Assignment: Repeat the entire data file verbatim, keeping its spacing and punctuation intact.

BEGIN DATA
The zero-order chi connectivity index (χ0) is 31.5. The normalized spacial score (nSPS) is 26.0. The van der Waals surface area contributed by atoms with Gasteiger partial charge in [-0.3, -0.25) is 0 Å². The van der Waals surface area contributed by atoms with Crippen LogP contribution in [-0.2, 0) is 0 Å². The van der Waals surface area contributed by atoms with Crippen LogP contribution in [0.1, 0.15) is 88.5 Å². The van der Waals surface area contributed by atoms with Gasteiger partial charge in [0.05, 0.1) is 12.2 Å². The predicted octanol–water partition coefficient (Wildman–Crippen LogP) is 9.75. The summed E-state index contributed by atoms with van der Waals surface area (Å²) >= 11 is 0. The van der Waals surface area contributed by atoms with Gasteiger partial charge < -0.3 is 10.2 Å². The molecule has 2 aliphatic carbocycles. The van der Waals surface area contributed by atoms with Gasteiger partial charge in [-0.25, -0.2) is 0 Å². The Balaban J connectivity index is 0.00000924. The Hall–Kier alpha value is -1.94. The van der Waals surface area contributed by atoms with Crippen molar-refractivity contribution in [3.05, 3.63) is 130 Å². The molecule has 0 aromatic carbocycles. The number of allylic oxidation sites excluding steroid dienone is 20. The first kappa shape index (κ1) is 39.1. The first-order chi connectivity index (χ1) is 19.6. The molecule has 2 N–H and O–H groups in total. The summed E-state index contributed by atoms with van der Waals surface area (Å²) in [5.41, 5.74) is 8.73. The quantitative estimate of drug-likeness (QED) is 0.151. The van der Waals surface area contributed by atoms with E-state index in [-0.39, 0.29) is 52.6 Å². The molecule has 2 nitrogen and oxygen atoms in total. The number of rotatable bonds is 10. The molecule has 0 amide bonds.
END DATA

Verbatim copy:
The zero-order chi connectivity index (χ0) is 31.5. The normalized spacial score (nSPS) is 26.0. The van der Waals surface area contributed by atoms with Gasteiger partial charge in [-0.3, -0.25) is 0 Å². The van der Waals surface area contributed by atoms with Crippen LogP contribution in [-0.2, 0) is 0 Å². The van der Waals surface area contributed by atoms with Crippen LogP contribution in [0.1, 0.15) is 88.5 Å². The van der Waals surface area contributed by atoms with Gasteiger partial charge in [0.05, 0.1) is 12.2 Å². The predicted octanol–water partition coefficient (Wildman–Crippen LogP) is 9.75. The summed E-state index contributed by atoms with van der Waals surface area (Å²) >= 11 is 0. The van der Waals surface area contributed by atoms with Gasteiger partial charge < -0.3 is 10.2 Å². The molecule has 2 aliphatic carbocycles. The van der Waals surface area contributed by atoms with Gasteiger partial charge in [-0.25, -0.2) is 0 Å². The Balaban J connectivity index is 0.00000924. The Hall–Kier alpha value is -1.94. The van der Waals surface area contributed by atoms with Crippen molar-refractivity contribution in [3.05, 3.63) is 130 Å². The molecule has 0 aromatic carbocycles. The number of allylic oxidation sites excluding steroid dienone is 20. The first kappa shape index (κ1) is 39.1. The first-order chi connectivity index (χ1) is 19.6. The molecule has 2 N–H and O–H groups in total. The summed E-state index contributed by atoms with van der Waals surface area (Å²) in [5.41, 5.74) is 8.73. The quantitative estimate of drug-likeness (QED) is 0.151. The van der Waals surface area contributed by atoms with E-state index in [-0.39, 0.29) is 52.6 Å². The molecule has 2 nitrogen and oxygen atoms in total. The number of rotatable bonds is 10. The molecule has 0 amide bonds.